The debate regarding social responsibility versus commercial interests has persisted for decades. However, this issue has become more important than ever as fashion companies like H&M are faced with more pressure from the Western governments and consumers to urgently address the allegations of human rights abuse in Xinjiang, a region in China which produces 22% of global cotton supplies and 80% of China’s cotton supplies. In the past, such companies could easily ignore controversial ethical issues due to the general lack of transparency. Today, with the emergence of technologies such as internet and DNA tracing, it is impossible for companies to avoid such conflicts. And more importantly, with a growing emphasis placed on Environmental, Social, Governance (ESG) issues, profit is becoming interlinked with social responsibility in the Western world. This article hopes to analyse the things that are at stake for companies which are sourcing their materials from Xinjiang and discuss whether commercial interests of these firms should be prioritised over any principles.
Fashion brands would undoubtedly suffer immediate economic damage if they were to respond to the allegations of forced labour in Xinjiang. This is seen through the way H&M was swiftly removed from Chinese websites and apps after the company announced that it would no longer source materials from Xinjiang. This meant that consumers in China could no longer purchase items from websites or get a taxi to the physical H&M store through the Chinese apps. George Magnus, an economist and a columnist of the Financial Times, has argued that if Western companies decide to express concerns for Xinjiang, they will inevitably put their revenues at risk and incur extra costs as they have to find alternative ways of supplying their materials. This is a very convincing argument when considering Burberry’s 6% drop in its share price after it was discovered to have cut ties with Xinjiang, whilst Chinese celebrities have cut ties with certain brands that raised concerns in Xinjiang. Given the importance of China as a consumer to these brands and China’s ability to act swiftly and rather brutally when faced with criticisms, companies are likely to experience some damage economically.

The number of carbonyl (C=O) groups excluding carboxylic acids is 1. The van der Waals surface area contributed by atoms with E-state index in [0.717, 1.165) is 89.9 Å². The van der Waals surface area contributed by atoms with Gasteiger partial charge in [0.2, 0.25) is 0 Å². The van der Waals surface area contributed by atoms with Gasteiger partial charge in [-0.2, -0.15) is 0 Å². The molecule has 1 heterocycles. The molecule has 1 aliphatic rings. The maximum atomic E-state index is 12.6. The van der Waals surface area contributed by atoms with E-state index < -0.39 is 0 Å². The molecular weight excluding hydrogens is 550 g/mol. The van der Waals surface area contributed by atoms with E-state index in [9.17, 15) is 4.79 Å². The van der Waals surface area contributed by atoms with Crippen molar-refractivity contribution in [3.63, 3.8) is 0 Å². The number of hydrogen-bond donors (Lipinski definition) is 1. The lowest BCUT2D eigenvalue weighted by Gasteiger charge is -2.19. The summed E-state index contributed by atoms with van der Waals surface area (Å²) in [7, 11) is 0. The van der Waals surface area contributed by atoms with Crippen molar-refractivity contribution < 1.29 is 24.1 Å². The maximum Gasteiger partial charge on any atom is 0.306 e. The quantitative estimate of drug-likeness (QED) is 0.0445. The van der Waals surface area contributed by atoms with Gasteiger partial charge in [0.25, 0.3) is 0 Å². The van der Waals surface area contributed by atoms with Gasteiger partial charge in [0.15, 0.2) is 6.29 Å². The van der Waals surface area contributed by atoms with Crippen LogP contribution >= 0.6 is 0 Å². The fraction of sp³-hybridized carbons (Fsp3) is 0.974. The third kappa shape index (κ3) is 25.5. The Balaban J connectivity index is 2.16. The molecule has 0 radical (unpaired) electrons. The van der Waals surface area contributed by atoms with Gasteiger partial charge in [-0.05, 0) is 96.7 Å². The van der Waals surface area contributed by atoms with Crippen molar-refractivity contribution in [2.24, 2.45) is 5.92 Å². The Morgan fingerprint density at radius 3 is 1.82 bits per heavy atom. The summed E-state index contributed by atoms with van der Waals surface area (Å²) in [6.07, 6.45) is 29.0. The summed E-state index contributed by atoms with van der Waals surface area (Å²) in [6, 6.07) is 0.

On the other hand, ignoring the allegations of human rights abuse in Xinjiang would be equally damaging to fashion brands. Not only are there stronger laws to combat modern slavery currently being developed in the UK, but many global companies, if they were to ignore such serious allegations, will face damage in reputation as well as legal problems for not co-operating with the ESG standards. Indeed, many western companies have faced pressure from consumers and human rights group to reject Xinjiang cotton. Although these conflicts would not have been so important twenty years ago, ESG is now an essential part of business strategy. Therefore if companies do not respond appropriately to the claims regarding abuse in Xinjiang, the damage in companies might be far more detrimental in long-term. In conclusion, companies will face some damage whether they choose to respond to abuse claims in Xinjiang or not. Although China’s treatment of H&M showed that it will not tolerate any criticisms, the purpose of their aggressive response is to exert pressure on the Western governments to drop interests in Xinjiang, not to remove western brands entirely from China, as this would also damage the Chinese economy. Given the powerful position of China as a consumer and the increasing emphasis on the ESG goals in the Western world, companies that desire profit and sustainability must find a creative way that relatively satisfies both.